[MetroActive Dining]

[ Dining Index | Metro Santa Cruz | MetroActive Central | Archives ]

The Bella the Ball

Ciao Bella
Robert Scheer

Rocky Mountain Fare: Ciao Bella owner Tad Morgan (left) and chef Cezare Gonzales show off a few of the creations the Italian culinary mountain hot spot has to offer its neighborhood clientele.

In the heart of the redwoods, an overly exuberant Italian eatery provides an garlic-infused pit stop for its San Lorenzo Valley patrons

By Christina Waters

TAKING SERIOUSLY ITS MISSION as the only culinary roadhouse in the heart of the San Lorenzo Valley, Ciao Bella has tricked itself out in plenty of roadhouse theme paraphernalia. The music blares '50s golden oldies, the staff likes to hum along, and the walls of this venerable cottage/restaurant (the former Buffalo Gals, among others) are plastered with sports banners, movie star posters and Polaroids of staff and customers.

Owned and operated by the folks who formerly brought us Capitola's Fiorello's Restaurant, Ciao Bella runs a menu of popular Italian recipes--myriad pastas, zesty antipasti, classic entrées. The place is busy, it's upbeat and it's acquired a cult following among locals grateful to have an eatery in their own back yard.

The diminutive restaurant was still decorated for Valentine's Day when we took our seats last week for a dinner of nonstop sensory bombardment. And I don't just mean the garlic, which weaves a delicious thread through every Ciao Bella dish, save dessert.

A prominently mounted wall heater churned noisily while Dean Martin and Eddie Cochran crooned accompaniment. The small tables are so tightly packed into the two dining rooms that our waiter was in danger of igniting his buttocks on our hurricane lamp as he read the menu to our next-door customers. In short, the atmosphere in the attractively decorated dining rooms is as thick as Kookie Burns' hair cream. But nobody seems to mind.

Graced with the poorest lighting scheme imaginable--wall sconces illuminate nothing in particular, and most of the main dining room sits in murky shadow--Ciao Bella was starting to fill up as we sipped our drinks and placed our orders. From an excellent listing of wines that showcases local vintages, I chose a 1993 Ahlgren cabernet sauvignon ($5.75), and my partner a pint of ESB Red Hook ale ($3 on tap).

Todd, our waiter--who on at least two separate occasions announced that he was Todd our waiter--made a fun show of pouring extra virgin olive oil into a saucer, flinging in a fistful of minced garlic and then splashing in some balsamic vinegar. We were to anoint our excellent francese bread with the aromatic unguent. We did this often.

Next came a Ciao Bella version of a Caesar salad--the egg is hard-boiled and grated on top--and a very nice house salad of curly leaf lettuce and tangy vinaigrette. Served with an anchovy on top, the "Caesar" ($5.95) had plenty of flavor, excellent romaine and wonderful crisp croutons (salads come with dinner, and you can upgrade to the Caesar for $2 extra).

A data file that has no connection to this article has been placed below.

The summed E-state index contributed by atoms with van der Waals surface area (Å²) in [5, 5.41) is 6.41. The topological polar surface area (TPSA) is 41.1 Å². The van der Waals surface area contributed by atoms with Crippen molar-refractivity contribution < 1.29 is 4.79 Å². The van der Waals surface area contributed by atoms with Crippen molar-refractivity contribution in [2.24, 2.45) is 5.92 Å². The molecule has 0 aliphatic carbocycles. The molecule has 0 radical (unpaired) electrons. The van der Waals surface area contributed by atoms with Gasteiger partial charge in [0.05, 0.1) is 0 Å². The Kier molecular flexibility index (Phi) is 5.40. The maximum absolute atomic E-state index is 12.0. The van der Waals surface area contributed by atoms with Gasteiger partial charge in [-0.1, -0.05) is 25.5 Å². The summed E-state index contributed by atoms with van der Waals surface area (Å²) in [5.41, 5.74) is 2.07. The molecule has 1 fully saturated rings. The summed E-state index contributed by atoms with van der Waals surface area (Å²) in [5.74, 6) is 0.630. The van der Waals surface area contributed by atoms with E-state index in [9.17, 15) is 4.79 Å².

We shared the evening's appetizer special, Tuscan steamed clams ($8.95), in what was to prove the finest flavor orchestration of the evening. A deep soup bowl was filled with tiny, tender Manila clams in their shells and a fine, savory broth. Lemon, parsley, lots of garlic, some fresh tomatoes, white wine and fish stock all met and mingled in this primal ooze that we simply couldn't stop eating.

My entrée platter of penne al arribiata ($9.95) was a palatial pile of pasta laced with ribbons of aged ham, tomatoes, barely detectable basil, plenty of pepper, a splash of wine and a hit of cream. The sauce had a friendly flavor, though after five or six forkfuls I began to long for a few more ideas. Perhaps smaller portions and something on the side to break up the monotony of a palisade of slightly overcooked penne.

With as much alarm as I could muster, I noticed that my companion was opening up each one of his round raviolis and looking for a trace, any trace at all, of the promised crab. He had ordered the house specialty crab ravioli in marinara sauce ($16.95), but had received ricotta-stuffed ravioli innocent of crab. Todd agreed. Todd promised a free dessert. Todd had done what he could.

So we received a slice of very nicely made custard pie with a dollop of whipped cream ($3) on the house, and ordered up a slice of New York-style cheesecake, with a rock-hard chocolate cookie crust that had been drizzled with chocolate syrup ($3.50). The chocolate part was not mentioned on the dessert list. I'd expected "Italian cheesecake" to mean some sort of crostata.

Oh, well. Maybe things are different in the mountains.


Ciao Bella!

Address: 9217 Highway 9, Ben Lomond
Phone: 408/336-9221
Hours: 5­9pm Sunday­Thursday (till 10pm Saturday­Sunday)
Price: Moderate
Chef: Cezare Gonzales
Ambiance: *1/2 Roadhouse eclectic, loud
Service: **Energetic, helpful, very casual
Cuisine: **Hit and miss, but flavorful
Overall: Great steamed clams and the rest of the menu offers a reasonable alternative to driving to Santa Cruz for hungry San Lorenzo Valley diners
****Great, ***Excellent, **Good, *Okay


[ Metro Santa Cruz | MetroActive Central | Archives ]


From the February 20-26, 1997 issue of Metro Santa Cruz

This page was designed and created by the Boulevards team.
Copyright © 1997 Metro Publishing, Inc.


Foreclosures - Real Estate Investing
San Jose.com Real Estate